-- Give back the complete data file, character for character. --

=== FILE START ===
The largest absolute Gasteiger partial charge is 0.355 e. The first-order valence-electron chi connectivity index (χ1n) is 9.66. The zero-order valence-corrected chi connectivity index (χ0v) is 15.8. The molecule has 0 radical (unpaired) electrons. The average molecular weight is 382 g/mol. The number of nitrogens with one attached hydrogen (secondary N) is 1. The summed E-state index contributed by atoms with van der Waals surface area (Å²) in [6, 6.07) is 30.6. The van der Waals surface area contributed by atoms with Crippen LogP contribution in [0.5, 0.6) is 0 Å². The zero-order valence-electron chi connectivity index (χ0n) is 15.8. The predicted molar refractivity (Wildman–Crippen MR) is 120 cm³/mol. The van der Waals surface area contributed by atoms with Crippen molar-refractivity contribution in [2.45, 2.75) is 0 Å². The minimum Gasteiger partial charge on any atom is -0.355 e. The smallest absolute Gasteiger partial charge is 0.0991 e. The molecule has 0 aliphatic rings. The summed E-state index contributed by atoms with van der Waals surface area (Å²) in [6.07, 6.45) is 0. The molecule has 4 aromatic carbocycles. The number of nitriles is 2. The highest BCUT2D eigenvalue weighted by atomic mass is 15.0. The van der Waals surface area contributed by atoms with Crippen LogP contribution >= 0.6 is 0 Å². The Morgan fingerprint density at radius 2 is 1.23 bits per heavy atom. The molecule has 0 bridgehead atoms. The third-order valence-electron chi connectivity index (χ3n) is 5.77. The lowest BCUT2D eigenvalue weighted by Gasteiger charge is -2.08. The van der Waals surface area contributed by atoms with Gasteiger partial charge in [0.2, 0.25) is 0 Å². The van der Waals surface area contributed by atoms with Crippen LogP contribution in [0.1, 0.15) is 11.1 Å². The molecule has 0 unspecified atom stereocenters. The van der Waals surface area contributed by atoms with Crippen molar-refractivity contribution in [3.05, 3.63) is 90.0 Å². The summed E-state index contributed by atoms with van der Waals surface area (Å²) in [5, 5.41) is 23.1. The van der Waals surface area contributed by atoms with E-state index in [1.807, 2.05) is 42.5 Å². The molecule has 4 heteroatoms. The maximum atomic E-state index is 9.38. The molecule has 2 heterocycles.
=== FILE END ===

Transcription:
The largest absolute Gasteiger partial charge is 0.355 e. The first-order valence-electron chi connectivity index (χ1n) is 9.66. The zero-order valence-corrected chi connectivity index (χ0v) is 15.8. The molecule has 0 radical (unpaired) electrons. The average molecular weight is 382 g/mol. The number of nitrogens with one attached hydrogen (secondary N) is 1. The summed E-state index contributed by atoms with van der Waals surface area (Å²) in [6, 6.07) is 30.6. The van der Waals surface area contributed by atoms with Crippen LogP contribution in [0.5, 0.6) is 0 Å². The zero-order valence-electron chi connectivity index (χ0n) is 15.8. The predicted molar refractivity (Wildman–Crippen MR) is 120 cm³/mol. The van der Waals surface area contributed by atoms with Crippen molar-refractivity contribution in [2.45, 2.75) is 0 Å². The minimum Gasteiger partial charge on any atom is -0.355 e. The smallest absolute Gasteiger partial charge is 0.0991 e. The molecule has 0 aliphatic rings. The summed E-state index contributed by atoms with van der Waals surface area (Å²) in [6.07, 6.45) is 0. The molecule has 4 aromatic carbocycles. The number of nitriles is 2. The highest BCUT2D eigenvalue weighted by atomic mass is 15.0. The van der Waals surface area contributed by atoms with Crippen LogP contribution >= 0.6 is 0 Å². The Morgan fingerprint density at radius 2 is 1.23 bits per heavy atom. The molecule has 0 bridgehead atoms. The third-order valence-electron chi connectivity index (χ3n) is 5.77. The lowest BCUT2D eigenvalue weighted by Gasteiger charge is -2.08. The van der Waals surface area contributed by atoms with Gasteiger partial charge in [0.2, 0.25) is 0 Å². The van der Waals surface area contributed by atoms with Crippen LogP contribution in [0.1, 0.15) is 11.1 Å². The molecule has 0 unspecified atom stereocenters. The van der Waals surface area contributed by atoms with Crippen molar-refractivity contribution in [3.05, 3.63) is 90.0 Å². The summed E-state index contributed by atoms with van der Waals surface area (Å²) in [5, 5.41) is 23.1. The van der Waals surface area contributed by atoms with E-state index in [1.807, 2.05) is 42.5 Å². The molecule has 4 heteroatoms. The maximum atomic E-state index is 9.38. The molecule has 2 heterocycles.